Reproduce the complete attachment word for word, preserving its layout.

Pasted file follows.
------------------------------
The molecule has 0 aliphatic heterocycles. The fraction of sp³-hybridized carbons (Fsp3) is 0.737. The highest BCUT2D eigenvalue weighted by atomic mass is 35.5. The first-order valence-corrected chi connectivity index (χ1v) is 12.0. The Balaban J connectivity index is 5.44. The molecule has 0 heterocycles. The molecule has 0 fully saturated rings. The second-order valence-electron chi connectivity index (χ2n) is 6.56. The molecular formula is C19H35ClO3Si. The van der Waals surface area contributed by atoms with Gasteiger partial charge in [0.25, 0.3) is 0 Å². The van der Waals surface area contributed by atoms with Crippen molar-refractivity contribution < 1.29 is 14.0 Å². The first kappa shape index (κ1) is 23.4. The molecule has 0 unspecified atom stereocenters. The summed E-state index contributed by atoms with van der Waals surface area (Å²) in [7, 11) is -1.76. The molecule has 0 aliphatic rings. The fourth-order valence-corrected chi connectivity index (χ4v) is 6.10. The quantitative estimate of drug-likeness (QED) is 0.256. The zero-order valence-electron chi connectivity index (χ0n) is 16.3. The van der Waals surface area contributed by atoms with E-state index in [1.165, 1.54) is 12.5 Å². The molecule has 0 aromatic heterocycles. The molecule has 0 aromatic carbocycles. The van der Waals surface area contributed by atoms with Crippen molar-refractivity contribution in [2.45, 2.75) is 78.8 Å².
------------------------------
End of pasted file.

The molecule has 0 aliphatic heterocycles. The fraction of sp³-hybridized carbons (Fsp3) is 0.737. The highest BCUT2D eigenvalue weighted by atomic mass is 35.5. The first-order valence-corrected chi connectivity index (χ1v) is 12.0. The Balaban J connectivity index is 5.44. The molecule has 0 heterocycles. The molecule has 0 fully saturated rings. The second-order valence-electron chi connectivity index (χ2n) is 6.56. The molecular formula is C19H35ClO3Si. The van der Waals surface area contributed by atoms with Gasteiger partial charge in [0.25, 0.3) is 0 Å². The van der Waals surface area contributed by atoms with Crippen molar-refractivity contribution < 1.29 is 14.0 Å². The first kappa shape index (κ1) is 23.4. The molecule has 0 unspecified atom stereocenters. The summed E-state index contributed by atoms with van der Waals surface area (Å²) in [7, 11) is -1.76. The molecule has 0 aliphatic rings. The fourth-order valence-corrected chi connectivity index (χ4v) is 6.10. The quantitative estimate of drug-likeness (QED) is 0.256. The zero-order valence-electron chi connectivity index (χ0n) is 16.3. The van der Waals surface area contributed by atoms with E-state index in [1.165, 1.54) is 12.5 Å². The molecule has 0 aromatic heterocycles. The molecule has 0 aromatic carbocycles. The van der Waals surface area contributed by atoms with Crippen molar-refractivity contribution in [2.45, 2.75) is 78.8 Å².